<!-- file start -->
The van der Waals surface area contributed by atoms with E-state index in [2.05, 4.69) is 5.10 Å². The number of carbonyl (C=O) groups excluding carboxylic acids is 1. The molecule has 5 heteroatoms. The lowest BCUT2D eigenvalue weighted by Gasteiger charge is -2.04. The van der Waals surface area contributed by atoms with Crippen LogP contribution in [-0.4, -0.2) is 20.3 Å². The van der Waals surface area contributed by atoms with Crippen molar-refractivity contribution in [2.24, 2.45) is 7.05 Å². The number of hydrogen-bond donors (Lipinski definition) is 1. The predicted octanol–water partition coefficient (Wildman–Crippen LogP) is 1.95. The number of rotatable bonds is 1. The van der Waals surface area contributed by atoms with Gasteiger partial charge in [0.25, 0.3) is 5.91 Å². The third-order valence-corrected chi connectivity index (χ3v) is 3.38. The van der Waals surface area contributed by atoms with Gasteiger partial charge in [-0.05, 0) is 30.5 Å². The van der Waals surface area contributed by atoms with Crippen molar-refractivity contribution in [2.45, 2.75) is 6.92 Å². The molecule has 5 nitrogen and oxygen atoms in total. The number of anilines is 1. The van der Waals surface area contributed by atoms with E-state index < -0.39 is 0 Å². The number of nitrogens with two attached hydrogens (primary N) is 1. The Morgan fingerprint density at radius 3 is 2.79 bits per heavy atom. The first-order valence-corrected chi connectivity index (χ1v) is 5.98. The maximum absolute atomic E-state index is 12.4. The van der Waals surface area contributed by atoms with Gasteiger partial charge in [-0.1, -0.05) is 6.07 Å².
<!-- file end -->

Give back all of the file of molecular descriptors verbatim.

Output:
The van der Waals surface area contributed by atoms with E-state index in [2.05, 4.69) is 5.10 Å². The number of carbonyl (C=O) groups excluding carboxylic acids is 1. The molecule has 5 heteroatoms. The lowest BCUT2D eigenvalue weighted by Gasteiger charge is -2.04. The van der Waals surface area contributed by atoms with Crippen LogP contribution in [-0.4, -0.2) is 20.3 Å². The van der Waals surface area contributed by atoms with Crippen molar-refractivity contribution in [2.24, 2.45) is 7.05 Å². The number of hydrogen-bond donors (Lipinski definition) is 1. The predicted octanol–water partition coefficient (Wildman–Crippen LogP) is 1.95. The number of rotatable bonds is 1. The van der Waals surface area contributed by atoms with Gasteiger partial charge in [0.25, 0.3) is 5.91 Å². The third-order valence-corrected chi connectivity index (χ3v) is 3.38. The van der Waals surface area contributed by atoms with Gasteiger partial charge in [-0.05, 0) is 30.5 Å². The van der Waals surface area contributed by atoms with Crippen molar-refractivity contribution in [2.45, 2.75) is 6.92 Å². The molecule has 5 nitrogen and oxygen atoms in total. The number of anilines is 1. The van der Waals surface area contributed by atoms with E-state index < -0.39 is 0 Å². The number of nitrogens with two attached hydrogens (primary N) is 1. The Morgan fingerprint density at radius 3 is 2.79 bits per heavy atom. The first-order valence-corrected chi connectivity index (χ1v) is 5.98. The maximum absolute atomic E-state index is 12.4. The van der Waals surface area contributed by atoms with Gasteiger partial charge in [-0.1, -0.05) is 6.07 Å².